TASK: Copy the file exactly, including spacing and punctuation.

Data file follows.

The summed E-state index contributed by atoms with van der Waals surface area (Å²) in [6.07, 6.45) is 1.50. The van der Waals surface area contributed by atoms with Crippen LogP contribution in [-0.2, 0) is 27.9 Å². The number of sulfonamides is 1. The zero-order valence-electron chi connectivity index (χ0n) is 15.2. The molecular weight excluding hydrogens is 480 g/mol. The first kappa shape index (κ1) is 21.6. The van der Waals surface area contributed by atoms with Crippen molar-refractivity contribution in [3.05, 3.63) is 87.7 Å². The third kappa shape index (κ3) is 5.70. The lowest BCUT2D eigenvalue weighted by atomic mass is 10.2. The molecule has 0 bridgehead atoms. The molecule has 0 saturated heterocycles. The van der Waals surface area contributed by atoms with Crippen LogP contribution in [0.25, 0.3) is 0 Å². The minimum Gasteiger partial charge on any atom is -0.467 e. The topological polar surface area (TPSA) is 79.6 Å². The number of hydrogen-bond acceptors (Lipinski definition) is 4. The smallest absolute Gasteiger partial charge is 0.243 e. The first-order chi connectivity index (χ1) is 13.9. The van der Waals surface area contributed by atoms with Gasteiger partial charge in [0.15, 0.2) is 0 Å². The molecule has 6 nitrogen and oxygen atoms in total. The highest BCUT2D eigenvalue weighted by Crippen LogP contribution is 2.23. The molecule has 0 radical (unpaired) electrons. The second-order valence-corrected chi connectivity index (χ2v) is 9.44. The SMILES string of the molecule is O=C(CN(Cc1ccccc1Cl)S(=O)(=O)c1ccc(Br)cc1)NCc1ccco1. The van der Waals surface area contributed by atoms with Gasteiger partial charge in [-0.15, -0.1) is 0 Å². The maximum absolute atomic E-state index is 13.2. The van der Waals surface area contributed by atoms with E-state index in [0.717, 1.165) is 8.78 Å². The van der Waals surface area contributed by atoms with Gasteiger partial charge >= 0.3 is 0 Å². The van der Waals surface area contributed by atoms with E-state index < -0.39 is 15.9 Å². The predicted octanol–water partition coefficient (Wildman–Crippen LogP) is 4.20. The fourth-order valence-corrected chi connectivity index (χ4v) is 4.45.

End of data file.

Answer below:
The summed E-state index contributed by atoms with van der Waals surface area (Å²) in [6.07, 6.45) is 1.50. The van der Waals surface area contributed by atoms with Crippen LogP contribution in [-0.2, 0) is 27.9 Å². The number of sulfonamides is 1. The zero-order valence-electron chi connectivity index (χ0n) is 15.2. The molecular weight excluding hydrogens is 480 g/mol. The first kappa shape index (κ1) is 21.6. The van der Waals surface area contributed by atoms with Crippen molar-refractivity contribution in [3.05, 3.63) is 87.7 Å². The third kappa shape index (κ3) is 5.70. The lowest BCUT2D eigenvalue weighted by atomic mass is 10.2. The molecule has 0 bridgehead atoms. The molecule has 0 saturated heterocycles. The van der Waals surface area contributed by atoms with Crippen LogP contribution in [0.25, 0.3) is 0 Å². The minimum Gasteiger partial charge on any atom is -0.467 e. The topological polar surface area (TPSA) is 79.6 Å². The number of hydrogen-bond acceptors (Lipinski definition) is 4. The smallest absolute Gasteiger partial charge is 0.243 e. The first-order chi connectivity index (χ1) is 13.9. The van der Waals surface area contributed by atoms with Gasteiger partial charge in [0.15, 0.2) is 0 Å². The molecule has 6 nitrogen and oxygen atoms in total. The highest BCUT2D eigenvalue weighted by Crippen LogP contribution is 2.23. The molecule has 0 radical (unpaired) electrons. The second-order valence-corrected chi connectivity index (χ2v) is 9.44. The SMILES string of the molecule is O=C(CN(Cc1ccccc1Cl)S(=O)(=O)c1ccc(Br)cc1)NCc1ccco1. The van der Waals surface area contributed by atoms with Gasteiger partial charge in [-0.15, -0.1) is 0 Å². The maximum absolute atomic E-state index is 13.2. The van der Waals surface area contributed by atoms with E-state index in [0.717, 1.165) is 8.78 Å². The van der Waals surface area contributed by atoms with Gasteiger partial charge >= 0.3 is 0 Å². The van der Waals surface area contributed by atoms with E-state index < -0.39 is 15.9 Å². The predicted octanol–water partition coefficient (Wildman–Crippen LogP) is 4.20. The fourth-order valence-corrected chi connectivity index (χ4v) is 4.45.